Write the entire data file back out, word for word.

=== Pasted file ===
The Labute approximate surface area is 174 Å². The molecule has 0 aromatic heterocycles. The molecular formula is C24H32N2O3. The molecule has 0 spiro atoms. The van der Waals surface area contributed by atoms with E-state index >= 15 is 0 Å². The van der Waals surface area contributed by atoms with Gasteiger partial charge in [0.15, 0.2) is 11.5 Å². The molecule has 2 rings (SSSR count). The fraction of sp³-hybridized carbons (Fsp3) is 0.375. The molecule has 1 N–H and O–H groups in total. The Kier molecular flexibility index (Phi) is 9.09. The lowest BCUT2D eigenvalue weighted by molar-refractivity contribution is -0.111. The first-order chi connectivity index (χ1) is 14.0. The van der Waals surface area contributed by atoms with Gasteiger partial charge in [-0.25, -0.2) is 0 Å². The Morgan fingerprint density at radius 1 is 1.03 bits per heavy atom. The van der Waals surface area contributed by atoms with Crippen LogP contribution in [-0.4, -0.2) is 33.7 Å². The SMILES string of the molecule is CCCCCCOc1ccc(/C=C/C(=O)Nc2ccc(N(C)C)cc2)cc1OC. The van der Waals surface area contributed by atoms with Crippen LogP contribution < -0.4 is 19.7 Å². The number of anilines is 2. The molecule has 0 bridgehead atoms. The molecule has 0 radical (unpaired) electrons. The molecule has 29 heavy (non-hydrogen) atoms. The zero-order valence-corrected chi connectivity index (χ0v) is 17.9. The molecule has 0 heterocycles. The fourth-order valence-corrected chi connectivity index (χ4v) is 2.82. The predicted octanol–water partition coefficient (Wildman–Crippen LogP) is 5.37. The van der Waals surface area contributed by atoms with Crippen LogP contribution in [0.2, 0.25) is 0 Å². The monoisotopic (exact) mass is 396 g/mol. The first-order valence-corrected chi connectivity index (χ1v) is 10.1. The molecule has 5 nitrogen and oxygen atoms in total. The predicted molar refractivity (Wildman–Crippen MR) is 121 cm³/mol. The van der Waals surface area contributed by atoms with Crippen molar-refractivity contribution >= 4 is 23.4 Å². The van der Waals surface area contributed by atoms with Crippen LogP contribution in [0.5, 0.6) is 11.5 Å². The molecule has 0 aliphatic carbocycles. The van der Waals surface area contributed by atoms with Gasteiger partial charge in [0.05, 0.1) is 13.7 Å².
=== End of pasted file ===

The Labute approximate surface area is 174 Å². The molecule has 0 aromatic heterocycles. The molecular formula is C24H32N2O3. The molecule has 0 spiro atoms. The van der Waals surface area contributed by atoms with E-state index >= 15 is 0 Å². The van der Waals surface area contributed by atoms with Gasteiger partial charge in [0.15, 0.2) is 11.5 Å². The molecule has 2 rings (SSSR count). The fraction of sp³-hybridized carbons (Fsp3) is 0.375. The molecule has 1 N–H and O–H groups in total. The Kier molecular flexibility index (Phi) is 9.09. The lowest BCUT2D eigenvalue weighted by molar-refractivity contribution is -0.111. The first-order chi connectivity index (χ1) is 14.0. The van der Waals surface area contributed by atoms with Gasteiger partial charge in [-0.25, -0.2) is 0 Å². The Morgan fingerprint density at radius 1 is 1.03 bits per heavy atom. The van der Waals surface area contributed by atoms with Crippen LogP contribution in [-0.4, -0.2) is 33.7 Å². The SMILES string of the molecule is CCCCCCOc1ccc(/C=C/C(=O)Nc2ccc(N(C)C)cc2)cc1OC. The van der Waals surface area contributed by atoms with Crippen LogP contribution < -0.4 is 19.7 Å². The number of anilines is 2. The molecule has 0 bridgehead atoms. The molecule has 0 radical (unpaired) electrons. The molecule has 29 heavy (non-hydrogen) atoms. The zero-order valence-corrected chi connectivity index (χ0v) is 17.9. The molecule has 0 heterocycles. The fourth-order valence-corrected chi connectivity index (χ4v) is 2.82. The predicted octanol–water partition coefficient (Wildman–Crippen LogP) is 5.37. The van der Waals surface area contributed by atoms with Crippen LogP contribution in [0.2, 0.25) is 0 Å². The monoisotopic (exact) mass is 396 g/mol. The first-order valence-corrected chi connectivity index (χ1v) is 10.1. The molecule has 5 nitrogen and oxygen atoms in total. The predicted molar refractivity (Wildman–Crippen MR) is 121 cm³/mol. The van der Waals surface area contributed by atoms with Crippen molar-refractivity contribution >= 4 is 23.4 Å². The van der Waals surface area contributed by atoms with Crippen LogP contribution in [0.5, 0.6) is 11.5 Å². The molecule has 0 aliphatic carbocycles. The van der Waals surface area contributed by atoms with Gasteiger partial charge in [0.05, 0.1) is 13.7 Å².